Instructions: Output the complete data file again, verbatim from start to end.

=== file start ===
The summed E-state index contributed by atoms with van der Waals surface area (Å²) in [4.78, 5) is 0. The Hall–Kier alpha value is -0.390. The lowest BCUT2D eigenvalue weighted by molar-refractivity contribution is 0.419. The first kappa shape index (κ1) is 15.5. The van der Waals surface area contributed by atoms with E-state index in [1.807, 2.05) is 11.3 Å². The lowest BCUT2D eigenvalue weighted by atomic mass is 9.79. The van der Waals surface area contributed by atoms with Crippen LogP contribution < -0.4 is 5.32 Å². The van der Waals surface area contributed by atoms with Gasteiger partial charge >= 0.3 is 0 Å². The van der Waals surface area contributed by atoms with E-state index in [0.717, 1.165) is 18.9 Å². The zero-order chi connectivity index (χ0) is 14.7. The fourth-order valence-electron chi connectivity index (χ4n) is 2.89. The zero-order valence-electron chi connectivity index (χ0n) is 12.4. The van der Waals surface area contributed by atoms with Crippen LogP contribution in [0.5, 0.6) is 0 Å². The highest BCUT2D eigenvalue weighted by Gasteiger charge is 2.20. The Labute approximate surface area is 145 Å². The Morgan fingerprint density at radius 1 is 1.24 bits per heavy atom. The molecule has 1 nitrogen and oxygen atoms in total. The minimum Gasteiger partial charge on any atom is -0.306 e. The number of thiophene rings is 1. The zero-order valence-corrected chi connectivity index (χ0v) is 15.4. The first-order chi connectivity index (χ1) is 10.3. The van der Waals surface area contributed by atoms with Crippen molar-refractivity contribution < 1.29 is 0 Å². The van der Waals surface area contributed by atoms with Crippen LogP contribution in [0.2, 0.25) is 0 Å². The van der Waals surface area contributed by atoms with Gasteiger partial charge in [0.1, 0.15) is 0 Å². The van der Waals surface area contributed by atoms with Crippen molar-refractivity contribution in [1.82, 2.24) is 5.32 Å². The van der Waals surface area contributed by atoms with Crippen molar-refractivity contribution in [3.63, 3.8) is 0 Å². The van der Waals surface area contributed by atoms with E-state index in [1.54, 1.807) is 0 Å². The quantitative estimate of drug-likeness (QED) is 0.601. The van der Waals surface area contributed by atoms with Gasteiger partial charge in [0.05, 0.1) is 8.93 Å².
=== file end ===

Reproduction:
The summed E-state index contributed by atoms with van der Waals surface area (Å²) in [4.78, 5) is 0. The Hall–Kier alpha value is -0.390. The lowest BCUT2D eigenvalue weighted by molar-refractivity contribution is 0.419. The first kappa shape index (κ1) is 15.5. The van der Waals surface area contributed by atoms with E-state index in [1.807, 2.05) is 11.3 Å². The lowest BCUT2D eigenvalue weighted by atomic mass is 9.79. The van der Waals surface area contributed by atoms with Crippen LogP contribution < -0.4 is 5.32 Å². The van der Waals surface area contributed by atoms with Gasteiger partial charge >= 0.3 is 0 Å². The van der Waals surface area contributed by atoms with E-state index in [0.717, 1.165) is 18.9 Å². The zero-order chi connectivity index (χ0) is 14.7. The fourth-order valence-electron chi connectivity index (χ4n) is 2.89. The zero-order valence-electron chi connectivity index (χ0n) is 12.4. The van der Waals surface area contributed by atoms with Crippen LogP contribution in [0.5, 0.6) is 0 Å². The highest BCUT2D eigenvalue weighted by Gasteiger charge is 2.20. The Labute approximate surface area is 145 Å². The Morgan fingerprint density at radius 1 is 1.24 bits per heavy atom. The molecule has 1 nitrogen and oxygen atoms in total. The minimum Gasteiger partial charge on any atom is -0.306 e. The number of thiophene rings is 1. The zero-order valence-corrected chi connectivity index (χ0v) is 15.4. The first-order chi connectivity index (χ1) is 10.3. The van der Waals surface area contributed by atoms with Crippen molar-refractivity contribution < 1.29 is 0 Å². The van der Waals surface area contributed by atoms with Crippen LogP contribution in [0.2, 0.25) is 0 Å². The van der Waals surface area contributed by atoms with Gasteiger partial charge in [0.1, 0.15) is 0 Å². The van der Waals surface area contributed by atoms with Crippen molar-refractivity contribution in [1.82, 2.24) is 5.32 Å². The van der Waals surface area contributed by atoms with Crippen molar-refractivity contribution in [3.63, 3.8) is 0 Å². The van der Waals surface area contributed by atoms with E-state index in [1.54, 1.807) is 0 Å². The quantitative estimate of drug-likeness (QED) is 0.601. The van der Waals surface area contributed by atoms with Gasteiger partial charge in [0.05, 0.1) is 8.93 Å².